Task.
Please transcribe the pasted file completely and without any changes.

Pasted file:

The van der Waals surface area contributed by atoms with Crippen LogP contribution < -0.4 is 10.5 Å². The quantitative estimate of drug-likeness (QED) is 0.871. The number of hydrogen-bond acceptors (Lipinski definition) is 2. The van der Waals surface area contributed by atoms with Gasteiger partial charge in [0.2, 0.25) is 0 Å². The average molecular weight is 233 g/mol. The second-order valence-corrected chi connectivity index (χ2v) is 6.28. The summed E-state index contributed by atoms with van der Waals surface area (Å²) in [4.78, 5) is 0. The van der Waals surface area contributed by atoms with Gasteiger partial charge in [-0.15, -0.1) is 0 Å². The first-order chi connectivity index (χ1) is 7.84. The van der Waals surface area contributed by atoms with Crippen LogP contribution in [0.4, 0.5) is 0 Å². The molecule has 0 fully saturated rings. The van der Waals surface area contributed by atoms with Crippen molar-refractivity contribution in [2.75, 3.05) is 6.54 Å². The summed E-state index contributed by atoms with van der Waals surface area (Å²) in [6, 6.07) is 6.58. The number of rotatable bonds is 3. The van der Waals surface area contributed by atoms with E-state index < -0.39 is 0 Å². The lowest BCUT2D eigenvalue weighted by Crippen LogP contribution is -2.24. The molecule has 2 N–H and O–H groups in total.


The van der Waals surface area contributed by atoms with Crippen LogP contribution < -0.4 is 10.5 Å². The quantitative estimate of drug-likeness (QED) is 0.871. The number of hydrogen-bond acceptors (Lipinski definition) is 2. The van der Waals surface area contributed by atoms with Gasteiger partial charge in [0.2, 0.25) is 0 Å². The average molecular weight is 233 g/mol. The second-order valence-corrected chi connectivity index (χ2v) is 6.28. The summed E-state index contributed by atoms with van der Waals surface area (Å²) in [4.78, 5) is 0. The van der Waals surface area contributed by atoms with Gasteiger partial charge in [-0.15, -0.1) is 0 Å². The first-order chi connectivity index (χ1) is 7.84. The van der Waals surface area contributed by atoms with Crippen LogP contribution in [0.4, 0.5) is 0 Å². The molecule has 0 fully saturated rings. The van der Waals surface area contributed by atoms with Crippen molar-refractivity contribution in [2.75, 3.05) is 6.54 Å². The summed E-state index contributed by atoms with van der Waals surface area (Å²) in [6, 6.07) is 6.58. The number of rotatable bonds is 3. The van der Waals surface area contributed by atoms with E-state index < -0.39 is 0 Å². The lowest BCUT2D eigenvalue weighted by Crippen LogP contribution is -2.24. The molecule has 2 N–H and O–H groups in total.